Somehow I had managed to miss out on picking up the new record ahead of this gig, which is unusual for me, but I was able to give it a couple of spins online so at least I vaguely recognised some of the new songs.
Prior to the gig, I only actually owned three of their records, the first two from 2008 and 2011’s Hello Sadness, so there were quite a few numbers played that I was not all that aware of. In fact, only six tunes of the nineteen came from the albums in my collection.
I just had enough time to head to The Dispensary for a suitably enjoyable pint of Jarl before going to the Arts Club in sufficient time to check out the merchandise stall before support act Sløtface came on.
Their name used to be (and is still pronounced) Slutface, something that may well limit their potential audience.
One of my favourites was Empire Records, title track to an ep from last year, while the music got more varied with the Talking Heads-funky Bright Lights.
They looked a pretty geeky bunch, apart from the pogoing Gwen Stefani-esque American-accented singer Haley Shea. Guitarist Tor-Arne Vikingstad innovated with the use of a mike stand instead of a bottle for some slide work on Nancy Drew.
The rest of the band is Lasse Lokøy on bass and drummer Halvard Skeie Wiencke.
Overall, they sounded like a band to look out for, although none of the musicians really stood out from the music, with Haley clearly the star of the show. New single Magazine was sadly one of the least inspiring tunes to these ears, but I shall keep them open when their album is released later this year.
The set ended with the bordering-on-anthemic Shave My Head, leaving much of the crowd enthused.
After the usual short break, it was time for Los Campesinos!, who emerged to Early Whitney by WHY?.
They kicked off with Renato Dall’Ara from the new album, with the set jumping around across their history as new numbers were scattered in amongst old favourites.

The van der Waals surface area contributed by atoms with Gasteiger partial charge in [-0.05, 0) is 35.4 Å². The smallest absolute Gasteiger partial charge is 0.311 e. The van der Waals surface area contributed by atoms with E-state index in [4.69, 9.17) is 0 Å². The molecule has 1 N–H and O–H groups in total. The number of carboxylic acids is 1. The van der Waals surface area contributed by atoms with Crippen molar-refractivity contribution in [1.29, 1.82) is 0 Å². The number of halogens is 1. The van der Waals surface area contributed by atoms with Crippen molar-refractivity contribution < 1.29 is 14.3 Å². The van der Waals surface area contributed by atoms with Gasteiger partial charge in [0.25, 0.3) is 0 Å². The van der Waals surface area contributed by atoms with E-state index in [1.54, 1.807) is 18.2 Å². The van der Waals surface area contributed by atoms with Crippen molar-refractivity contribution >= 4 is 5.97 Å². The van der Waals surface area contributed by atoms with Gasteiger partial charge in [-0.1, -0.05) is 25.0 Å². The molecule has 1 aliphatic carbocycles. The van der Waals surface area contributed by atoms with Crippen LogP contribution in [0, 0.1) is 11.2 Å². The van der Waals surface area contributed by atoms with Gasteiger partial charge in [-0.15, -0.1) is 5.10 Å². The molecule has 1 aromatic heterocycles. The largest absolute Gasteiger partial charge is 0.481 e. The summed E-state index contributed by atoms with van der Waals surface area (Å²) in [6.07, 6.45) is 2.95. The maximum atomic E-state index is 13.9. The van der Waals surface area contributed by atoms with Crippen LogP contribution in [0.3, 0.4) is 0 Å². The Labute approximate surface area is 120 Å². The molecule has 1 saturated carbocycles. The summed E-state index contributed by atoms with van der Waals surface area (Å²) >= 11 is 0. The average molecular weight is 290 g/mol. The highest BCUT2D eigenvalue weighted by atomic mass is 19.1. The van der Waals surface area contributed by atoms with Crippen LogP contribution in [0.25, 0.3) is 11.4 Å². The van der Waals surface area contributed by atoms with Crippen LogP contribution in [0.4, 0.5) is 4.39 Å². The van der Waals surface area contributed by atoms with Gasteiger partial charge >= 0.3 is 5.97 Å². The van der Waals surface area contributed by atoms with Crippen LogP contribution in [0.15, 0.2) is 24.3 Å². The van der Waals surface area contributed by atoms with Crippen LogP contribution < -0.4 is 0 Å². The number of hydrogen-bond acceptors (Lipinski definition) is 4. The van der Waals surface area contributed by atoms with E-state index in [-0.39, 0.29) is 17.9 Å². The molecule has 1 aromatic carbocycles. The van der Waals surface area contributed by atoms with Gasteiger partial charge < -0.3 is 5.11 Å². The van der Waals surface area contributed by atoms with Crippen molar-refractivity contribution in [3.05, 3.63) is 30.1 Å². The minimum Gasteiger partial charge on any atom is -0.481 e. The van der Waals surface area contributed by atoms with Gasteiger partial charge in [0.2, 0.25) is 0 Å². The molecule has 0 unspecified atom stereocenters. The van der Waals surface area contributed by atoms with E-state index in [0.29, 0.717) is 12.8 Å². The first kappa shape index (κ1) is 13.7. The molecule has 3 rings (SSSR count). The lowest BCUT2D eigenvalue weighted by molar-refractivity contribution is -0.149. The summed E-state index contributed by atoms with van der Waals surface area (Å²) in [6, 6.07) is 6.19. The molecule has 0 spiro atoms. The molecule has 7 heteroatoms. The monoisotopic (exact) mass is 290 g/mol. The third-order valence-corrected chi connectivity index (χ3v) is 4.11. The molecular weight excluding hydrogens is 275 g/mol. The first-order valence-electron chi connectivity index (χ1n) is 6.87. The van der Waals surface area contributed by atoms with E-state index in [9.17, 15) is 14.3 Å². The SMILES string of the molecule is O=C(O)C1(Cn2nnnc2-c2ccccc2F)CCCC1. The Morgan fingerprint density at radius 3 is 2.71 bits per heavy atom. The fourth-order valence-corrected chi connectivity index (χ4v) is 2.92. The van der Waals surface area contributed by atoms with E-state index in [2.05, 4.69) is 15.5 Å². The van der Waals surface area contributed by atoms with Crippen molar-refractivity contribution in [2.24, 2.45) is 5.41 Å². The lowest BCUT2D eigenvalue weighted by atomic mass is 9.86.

Highlights from the new numbers for me were 5 Flucloxacillin and especially A Slow, Slow Death, which was introduced by lead singer Gareth David in a self-deprecating manner, suggesting it wasn’t likely to be a big crowd pleaser. Well, it certainly pleased me.
The audience was quite young, with a very large number of them singing along to pretty much every word, not just those down the front but all over the venue. Curiously though, there was far less dancing or moving around than at a typical gig.
You can check out the band’s set-list by looking at the Spotify playlist at the bottom of this article. One notable thing about them is their often great song titles (a bit like early The Wedding Present, The Smiths or, in a totally different way, The Fall).
For the uninitiated, examples are Cemetery Gaits (one for the Smiths fans), Knee Deep At ATP and Straight In At 101.
After the usual brief time off stage, they returned with my (and many others, no doubt) favourite Los Campesinos! song, You! Me! Dancing! from their debut album. I enjoyed this from over at the side by the bar, where Sløtface’s singer Haley Shea was dancing away to it as well.
After an audience vote, they closed with I Just Sighed. I Just Sighed, Just So You Know off Romance Is Boring, not a song I knew, which beat out We Are Beautiful, We Are Doomed’s Miserabilia. A good end to the evening’s music.
I was handily positioned to the side of the stage by this time, so joined the front of a rapidly-lengthening queue to snap up a copy of Sick Scenes from main man Gareth, a very nice man. It’s a fine addition to their canon, having subsequently had the chance to listen to it properly (rather than just online). I may have to plug the holes in my collection sooner rather than later!
I wore my yellow Go-Betweens tee, fellow indie pop heavy hitters. There were a fair few band t-shirts in evidence, but the only ones I could identify (apart from those of the headliners) were Fish Tank and Sonic Youth.
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Here is some of the music from the night on Spotify: